I’ve been reading a lot of scenes that just don’t make syntax sense or logic sense (more on character logic). For example, I find an action sequence unrealistic if your character stops to describe the scene, the characters, the mood, or any of the action in too much sensory detail. Why? Well, imagine fighting some baddies Matrix-style. As bullets zoom by you, are you really stopping to reflect on a character’s sleek black trench? Or describe the marble hall that’s currently getting blasted to hell? No.

Action and danger spike adrenaline and tunnel your vision and senses. Or they make one persistent detail stand out. How many times have you heard grief-ridden or traumatized people/characters say, “And for some reason, I remember looking out the window and seeing this random kid crossing the street, and that’s all I remember from that time at the hospital when Dad passed.” (Even more advice on writing descriptions.)

You’re only paying attention to the things you need to survive, or sometimes your conscious mind isn’t working at all. So not only does superfluous description during an action sequence seem unnecessary and slow the pacing, I also just don’t buy it. That’s the crux of mimetic writing.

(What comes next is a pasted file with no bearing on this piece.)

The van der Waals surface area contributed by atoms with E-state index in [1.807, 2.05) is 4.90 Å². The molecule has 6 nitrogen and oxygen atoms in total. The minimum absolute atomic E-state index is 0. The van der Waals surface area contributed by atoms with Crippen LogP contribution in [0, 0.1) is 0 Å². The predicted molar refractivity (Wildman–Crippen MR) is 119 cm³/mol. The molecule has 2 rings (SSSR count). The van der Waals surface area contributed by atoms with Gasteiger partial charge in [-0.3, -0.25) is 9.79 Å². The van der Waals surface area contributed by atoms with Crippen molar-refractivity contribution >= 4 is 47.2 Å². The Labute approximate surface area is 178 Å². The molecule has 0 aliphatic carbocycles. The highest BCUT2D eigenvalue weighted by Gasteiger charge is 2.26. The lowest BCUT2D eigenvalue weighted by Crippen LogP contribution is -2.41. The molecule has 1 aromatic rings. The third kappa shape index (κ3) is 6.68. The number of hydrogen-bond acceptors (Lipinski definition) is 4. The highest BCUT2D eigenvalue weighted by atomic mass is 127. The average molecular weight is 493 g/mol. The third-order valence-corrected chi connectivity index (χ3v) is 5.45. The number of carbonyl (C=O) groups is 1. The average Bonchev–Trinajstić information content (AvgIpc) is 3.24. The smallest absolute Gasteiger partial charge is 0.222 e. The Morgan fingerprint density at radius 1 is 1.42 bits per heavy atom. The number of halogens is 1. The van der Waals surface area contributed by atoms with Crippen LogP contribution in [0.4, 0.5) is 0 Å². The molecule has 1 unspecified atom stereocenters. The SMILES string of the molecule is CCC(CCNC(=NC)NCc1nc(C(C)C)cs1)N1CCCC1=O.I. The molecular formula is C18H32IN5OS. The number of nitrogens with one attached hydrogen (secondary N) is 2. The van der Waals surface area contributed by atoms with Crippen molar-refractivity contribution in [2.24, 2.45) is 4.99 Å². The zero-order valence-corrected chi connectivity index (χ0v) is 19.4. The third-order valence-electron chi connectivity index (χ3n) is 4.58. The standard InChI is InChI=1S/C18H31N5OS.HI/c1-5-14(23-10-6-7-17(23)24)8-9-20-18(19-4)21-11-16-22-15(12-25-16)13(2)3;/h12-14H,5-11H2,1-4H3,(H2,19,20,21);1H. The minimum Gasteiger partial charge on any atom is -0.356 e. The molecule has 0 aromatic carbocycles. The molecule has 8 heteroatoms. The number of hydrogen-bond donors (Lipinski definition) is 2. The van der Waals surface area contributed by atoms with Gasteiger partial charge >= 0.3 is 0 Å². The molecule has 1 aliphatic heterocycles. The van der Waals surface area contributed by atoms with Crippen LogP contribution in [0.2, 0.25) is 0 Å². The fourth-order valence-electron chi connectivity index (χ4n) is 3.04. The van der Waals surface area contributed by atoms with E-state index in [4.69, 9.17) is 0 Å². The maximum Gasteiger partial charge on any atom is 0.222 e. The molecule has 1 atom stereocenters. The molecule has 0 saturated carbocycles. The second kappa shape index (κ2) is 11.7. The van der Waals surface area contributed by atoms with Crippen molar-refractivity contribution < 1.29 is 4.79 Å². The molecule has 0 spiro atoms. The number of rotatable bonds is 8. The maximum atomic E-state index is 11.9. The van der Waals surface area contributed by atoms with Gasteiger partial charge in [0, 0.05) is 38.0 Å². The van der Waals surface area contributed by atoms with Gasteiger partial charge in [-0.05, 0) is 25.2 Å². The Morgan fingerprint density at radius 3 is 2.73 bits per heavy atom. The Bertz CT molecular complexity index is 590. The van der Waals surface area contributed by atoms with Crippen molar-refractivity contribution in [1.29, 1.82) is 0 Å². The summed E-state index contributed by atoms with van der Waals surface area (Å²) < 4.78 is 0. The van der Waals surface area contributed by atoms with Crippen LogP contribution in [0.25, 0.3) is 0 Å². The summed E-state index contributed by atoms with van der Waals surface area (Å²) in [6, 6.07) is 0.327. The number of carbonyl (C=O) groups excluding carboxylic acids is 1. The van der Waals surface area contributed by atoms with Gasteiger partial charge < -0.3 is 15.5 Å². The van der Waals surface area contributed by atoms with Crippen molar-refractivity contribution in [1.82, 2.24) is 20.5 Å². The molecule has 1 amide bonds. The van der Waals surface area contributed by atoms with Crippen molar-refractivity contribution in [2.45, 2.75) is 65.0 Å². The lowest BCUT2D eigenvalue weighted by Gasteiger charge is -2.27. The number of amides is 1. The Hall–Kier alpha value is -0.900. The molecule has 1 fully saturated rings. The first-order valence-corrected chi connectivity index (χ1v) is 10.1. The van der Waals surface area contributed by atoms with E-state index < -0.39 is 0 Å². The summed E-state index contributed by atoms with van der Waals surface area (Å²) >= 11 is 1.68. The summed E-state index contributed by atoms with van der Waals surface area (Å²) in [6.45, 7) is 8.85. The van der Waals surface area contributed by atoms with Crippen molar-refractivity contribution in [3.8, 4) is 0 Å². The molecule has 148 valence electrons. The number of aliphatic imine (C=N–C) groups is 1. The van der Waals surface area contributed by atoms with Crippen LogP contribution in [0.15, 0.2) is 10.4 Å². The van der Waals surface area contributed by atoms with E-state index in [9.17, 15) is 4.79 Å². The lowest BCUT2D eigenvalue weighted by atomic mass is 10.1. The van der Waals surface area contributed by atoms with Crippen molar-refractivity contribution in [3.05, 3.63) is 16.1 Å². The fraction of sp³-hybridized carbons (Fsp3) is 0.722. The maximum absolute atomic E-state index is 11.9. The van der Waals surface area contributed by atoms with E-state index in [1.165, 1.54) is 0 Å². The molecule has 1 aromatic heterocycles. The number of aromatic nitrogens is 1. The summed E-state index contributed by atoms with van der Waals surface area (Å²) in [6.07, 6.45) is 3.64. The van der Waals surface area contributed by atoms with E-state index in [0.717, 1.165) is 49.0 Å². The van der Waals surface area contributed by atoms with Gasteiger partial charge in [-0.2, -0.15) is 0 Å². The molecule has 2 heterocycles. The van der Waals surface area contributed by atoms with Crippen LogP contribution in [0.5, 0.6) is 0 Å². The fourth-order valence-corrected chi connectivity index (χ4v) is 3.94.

Avoid Generic Descriptions

The inverse is true, too. If your character is paying really careful attention to someone or something, vague description just isn’t going to cut it. If she’s looking into his eyes (is there a bigger cliche?), she most likely wouldn’t find them just “beautiful” or simply “captivating,” but she’d go into detail. This is an easy consideration, and perfectly logical, but it’s just one more small thing for writers to keep in their heads when they’re writing.